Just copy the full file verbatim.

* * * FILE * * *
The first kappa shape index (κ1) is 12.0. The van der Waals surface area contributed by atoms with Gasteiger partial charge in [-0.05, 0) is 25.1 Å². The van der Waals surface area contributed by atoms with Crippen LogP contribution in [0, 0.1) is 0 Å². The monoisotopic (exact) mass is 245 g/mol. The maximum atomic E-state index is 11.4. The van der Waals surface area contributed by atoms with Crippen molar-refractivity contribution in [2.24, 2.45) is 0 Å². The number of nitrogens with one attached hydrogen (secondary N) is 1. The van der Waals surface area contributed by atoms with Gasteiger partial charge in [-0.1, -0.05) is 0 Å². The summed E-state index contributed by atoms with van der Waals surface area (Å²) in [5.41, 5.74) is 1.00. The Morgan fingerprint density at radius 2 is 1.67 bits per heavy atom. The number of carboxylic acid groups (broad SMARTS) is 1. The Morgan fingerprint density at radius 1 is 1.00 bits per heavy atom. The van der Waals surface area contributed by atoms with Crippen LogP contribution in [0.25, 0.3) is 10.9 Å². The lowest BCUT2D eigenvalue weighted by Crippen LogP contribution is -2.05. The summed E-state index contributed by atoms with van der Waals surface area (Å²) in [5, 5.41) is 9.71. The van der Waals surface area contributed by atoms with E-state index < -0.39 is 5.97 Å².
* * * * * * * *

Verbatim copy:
The first kappa shape index (κ1) is 12.0. The van der Waals surface area contributed by atoms with Gasteiger partial charge in [-0.05, 0) is 25.1 Å². The van der Waals surface area contributed by atoms with Crippen LogP contribution in [0, 0.1) is 0 Å². The monoisotopic (exact) mass is 245 g/mol. The maximum atomic E-state index is 11.4. The van der Waals surface area contributed by atoms with Crippen molar-refractivity contribution in [2.24, 2.45) is 0 Å². The number of nitrogens with one attached hydrogen (secondary N) is 1. The van der Waals surface area contributed by atoms with Gasteiger partial charge in [-0.1, -0.05) is 0 Å². The summed E-state index contributed by atoms with van der Waals surface area (Å²) in [5.41, 5.74) is 1.00. The Morgan fingerprint density at radius 2 is 1.67 bits per heavy atom. The number of carboxylic acid groups (broad SMARTS) is 1. The Morgan fingerprint density at radius 1 is 1.00 bits per heavy atom. The van der Waals surface area contributed by atoms with Crippen LogP contribution in [0.25, 0.3) is 10.9 Å². The lowest BCUT2D eigenvalue weighted by Crippen LogP contribution is -2.05. The summed E-state index contributed by atoms with van der Waals surface area (Å²) in [5, 5.41) is 9.71. The van der Waals surface area contributed by atoms with E-state index < -0.39 is 5.97 Å².